Actually, it happens every 0.1 seconds. But not everything is so simple, it is necessary to understand what such atoms are, where they come from, what energy they have, and how they affect a person.
In fact, the speed of light for atoms is unattainable.
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A hydrogen atom, moving at a speed close to the speed of light through the earth’s atmosphere, loses its electron. Besides, when it collides with a person, it becomes a positive ion.
Particles at such speeds achieve the so-called minimal ionization. This means that as their speed approaches the speed of light, the likely damage to cells from them becomes less.
The reason is that fast particles do not stay long in one place, so their effect on nearby electrons (which can cause ionization) is short-lived.
Protons, moving at a speed close to the speed of light, enter our atmosphere every second. Their likely source is distant supernova explosions.
Usually, they collide with other atoms on the way to the surface of the planet, forming secondary particles, pions, electrons, muons. Muons weigh about 15% of the weight of a proton, and they who most often interact with a person.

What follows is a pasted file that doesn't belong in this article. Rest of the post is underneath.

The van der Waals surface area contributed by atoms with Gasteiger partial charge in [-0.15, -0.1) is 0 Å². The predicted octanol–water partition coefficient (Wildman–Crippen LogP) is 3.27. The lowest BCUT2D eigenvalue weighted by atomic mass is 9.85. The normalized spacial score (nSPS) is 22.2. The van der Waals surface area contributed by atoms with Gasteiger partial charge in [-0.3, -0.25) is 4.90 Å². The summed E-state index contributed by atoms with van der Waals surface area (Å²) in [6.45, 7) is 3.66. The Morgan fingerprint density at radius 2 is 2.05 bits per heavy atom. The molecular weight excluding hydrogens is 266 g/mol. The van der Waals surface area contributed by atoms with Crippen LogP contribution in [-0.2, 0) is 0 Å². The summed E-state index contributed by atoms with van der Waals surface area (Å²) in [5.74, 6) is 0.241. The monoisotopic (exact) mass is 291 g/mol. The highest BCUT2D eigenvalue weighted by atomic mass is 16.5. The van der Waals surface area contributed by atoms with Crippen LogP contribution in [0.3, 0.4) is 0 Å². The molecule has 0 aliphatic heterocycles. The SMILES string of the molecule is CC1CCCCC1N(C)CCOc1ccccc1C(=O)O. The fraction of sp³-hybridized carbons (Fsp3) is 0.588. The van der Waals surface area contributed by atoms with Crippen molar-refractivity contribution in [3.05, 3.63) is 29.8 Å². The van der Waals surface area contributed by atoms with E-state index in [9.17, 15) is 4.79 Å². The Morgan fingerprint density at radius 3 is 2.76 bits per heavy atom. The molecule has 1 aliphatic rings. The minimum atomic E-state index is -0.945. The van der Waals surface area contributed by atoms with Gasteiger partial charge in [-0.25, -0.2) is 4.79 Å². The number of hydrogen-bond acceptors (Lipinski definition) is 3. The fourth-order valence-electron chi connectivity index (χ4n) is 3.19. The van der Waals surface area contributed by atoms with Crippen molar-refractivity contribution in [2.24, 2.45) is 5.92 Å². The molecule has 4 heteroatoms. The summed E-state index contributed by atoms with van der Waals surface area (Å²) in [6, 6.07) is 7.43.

There is even an empirical rule according to which one muon passes through a person’s hand every second. Muons are often used to calibrate particle detectors (scintillation detectors and spark chambers).
A proton, or the nucleus of a hydrogen atom without an electron moving at 99.9% of the speed of light, has a total energy of about 210 GeV (gigaelectronvolts), which is about 220 times higher than the internal energy of a hydrogen atom at rest.
This is a large amount of energy by the standards of particle accelerators, but from the point of view of everyday experience, it is only 34 billion joules: a very tiny, inconspicuous amount of energy.
Therefore, for a person, even if an atom has an energy a thousand times greater, such an interaction goes unnoticed.
But in 1978, Russian physicist Anatoly Bugorsky stuck his head inside a Particle Accelerator and was hit not by one proton, but by millions, with an energy of 70 GeV. As a result, he received a number of injuries and an ultrahigh dose of radiation.
However, despite the incident, Bugorsky successfully continued his scientific activities.
Sometimes, a proton passing through a person collides with atomic nuclei, splitting them and producing secondary particles. But the radiation damage from this is much less than from the natural radioactive decay of potassium-40 and carbon-14. And even those ones are insignificant.
In a collision with living cells, free radicals may occur, causing unplanned reactions. Denaturation of some proteins is likely, but the body processes them.
Moreover, it can lead to errors in the replication of some DNA. Most errors will come from junk DNA that does not encode a protein sequence. If a serious problem arises, the body will intervene.
Isolated cases of collisions with very fast atoms are not dangerous, but the constant exposure to a large flux of such particles can lead to great troubles.